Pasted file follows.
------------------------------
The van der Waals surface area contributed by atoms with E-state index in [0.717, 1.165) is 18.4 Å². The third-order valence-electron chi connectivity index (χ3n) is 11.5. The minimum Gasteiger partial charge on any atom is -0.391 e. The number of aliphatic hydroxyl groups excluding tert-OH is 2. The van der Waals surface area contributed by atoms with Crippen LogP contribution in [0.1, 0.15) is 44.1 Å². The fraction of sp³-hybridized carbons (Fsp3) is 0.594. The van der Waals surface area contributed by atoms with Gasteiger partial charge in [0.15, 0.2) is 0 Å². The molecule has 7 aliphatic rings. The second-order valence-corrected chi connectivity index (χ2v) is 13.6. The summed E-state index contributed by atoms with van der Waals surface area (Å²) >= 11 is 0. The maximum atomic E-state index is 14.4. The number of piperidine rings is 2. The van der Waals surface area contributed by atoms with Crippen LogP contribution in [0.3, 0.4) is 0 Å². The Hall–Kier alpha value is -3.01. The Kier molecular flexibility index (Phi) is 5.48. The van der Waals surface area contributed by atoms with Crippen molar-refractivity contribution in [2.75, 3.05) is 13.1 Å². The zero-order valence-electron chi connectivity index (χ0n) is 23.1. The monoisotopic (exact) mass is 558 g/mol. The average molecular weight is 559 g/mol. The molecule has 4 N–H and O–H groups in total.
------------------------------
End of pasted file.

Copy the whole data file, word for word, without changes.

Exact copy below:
The van der Waals surface area contributed by atoms with E-state index in [0.717, 1.165) is 18.4 Å². The third-order valence-electron chi connectivity index (χ3n) is 11.5. The minimum Gasteiger partial charge on any atom is -0.391 e. The number of aliphatic hydroxyl groups excluding tert-OH is 2. The van der Waals surface area contributed by atoms with Crippen LogP contribution in [0.1, 0.15) is 44.1 Å². The fraction of sp³-hybridized carbons (Fsp3) is 0.594. The van der Waals surface area contributed by atoms with Gasteiger partial charge in [0.15, 0.2) is 0 Å². The molecule has 7 aliphatic rings. The second-order valence-corrected chi connectivity index (χ2v) is 13.6. The summed E-state index contributed by atoms with van der Waals surface area (Å²) >= 11 is 0. The maximum atomic E-state index is 14.4. The number of piperidine rings is 2. The van der Waals surface area contributed by atoms with Crippen LogP contribution in [0.3, 0.4) is 0 Å². The Hall–Kier alpha value is -3.01. The Kier molecular flexibility index (Phi) is 5.48. The van der Waals surface area contributed by atoms with Crippen molar-refractivity contribution in [2.75, 3.05) is 13.1 Å². The zero-order valence-electron chi connectivity index (χ0n) is 23.1. The monoisotopic (exact) mass is 558 g/mol. The average molecular weight is 559 g/mol. The molecule has 4 N–H and O–H groups in total.